With the quick and easy controls,†itís a shame after their best efforts that I didnít feel too engaged in the game. This is mainly because it didnít actually feel like I was playing an RTS game. Instead of looking over a large battlefield and commanding lots of units around, Under Siege uses a close-up camera which is always focused on the action. This makes the game feel like itís being played on auto pilot, as I follow along-side my units and tap a button to fight as I approach an enemy. This takes some of the tactics out of the game as a result. Another one of my gripes with the game is the difficulty being through the roof. The game keeps it simple for the first couple of missions, but as soon as I progressed further, the difficulty ramped up from the fact that dead units need to be bought back, and money is hard to gather in the game. Scraping by and finishing a level with only a couple of soldiers left in early missions can cause problems later once money gets tight. I found myself constantly trying out new unit formations and tactics, then realizing that itís just not possible with the amount of money I had, forcing me to restart the whole level, losing out on a lot of progress. This whole difficulty fiasco led me to get bored of the story early on, and really is unforgiving for the casual strategy fans. If you are new to the genre, you might want to stay clear of this game.

Then There's More...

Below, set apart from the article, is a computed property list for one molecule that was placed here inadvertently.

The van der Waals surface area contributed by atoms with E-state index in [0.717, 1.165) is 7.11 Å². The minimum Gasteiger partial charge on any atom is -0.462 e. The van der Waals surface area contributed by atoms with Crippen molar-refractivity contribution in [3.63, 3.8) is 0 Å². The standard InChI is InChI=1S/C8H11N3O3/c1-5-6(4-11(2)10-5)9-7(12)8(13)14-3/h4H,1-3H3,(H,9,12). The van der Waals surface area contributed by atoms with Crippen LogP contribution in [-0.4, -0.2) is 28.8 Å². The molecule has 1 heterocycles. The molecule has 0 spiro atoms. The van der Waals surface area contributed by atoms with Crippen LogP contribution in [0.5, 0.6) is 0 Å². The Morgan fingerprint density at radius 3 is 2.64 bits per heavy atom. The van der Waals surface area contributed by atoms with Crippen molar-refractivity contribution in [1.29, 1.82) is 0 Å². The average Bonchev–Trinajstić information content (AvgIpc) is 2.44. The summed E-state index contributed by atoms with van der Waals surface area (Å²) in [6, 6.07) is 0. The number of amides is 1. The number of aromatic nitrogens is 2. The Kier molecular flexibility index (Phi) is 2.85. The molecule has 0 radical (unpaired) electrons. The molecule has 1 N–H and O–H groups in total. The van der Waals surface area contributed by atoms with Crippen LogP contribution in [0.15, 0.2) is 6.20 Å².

However itís not all doom Ďní gloom, because what did please me about Under Siege is the amount of content packed into the reasonably cheap game. For starters, the game features a platinum trophy, even though there is only 15 other trophies to unlock to achieve it. Then thereís the addition of small but pleasant features that are always welcome, such as: Video recording option that can be activated directly from the pause menu and the addition of custom soundtracks which can cover up the games un-exciting soundtrack. If moving pictures are not enough, thereís also an option to take still screenshots from the XMB. It also comes complete with an additional Ďcustomí mode which offers battles against bots on a range of maps, multi-player modes, allowing 2 player battles through online play and voice chat, and also through split screen, which was a pleasant surprise. The online system is quite robust with a lot of features that help make a good online game such as extensive stat tracking, unlock-able titles, and a lobby system which works well with pairing you to your friends and other people around the world. If you are like me and that you find the story too difficult, the bots and online are a welcome addition to ease the difficulty and consequently make the game enjoyable once more.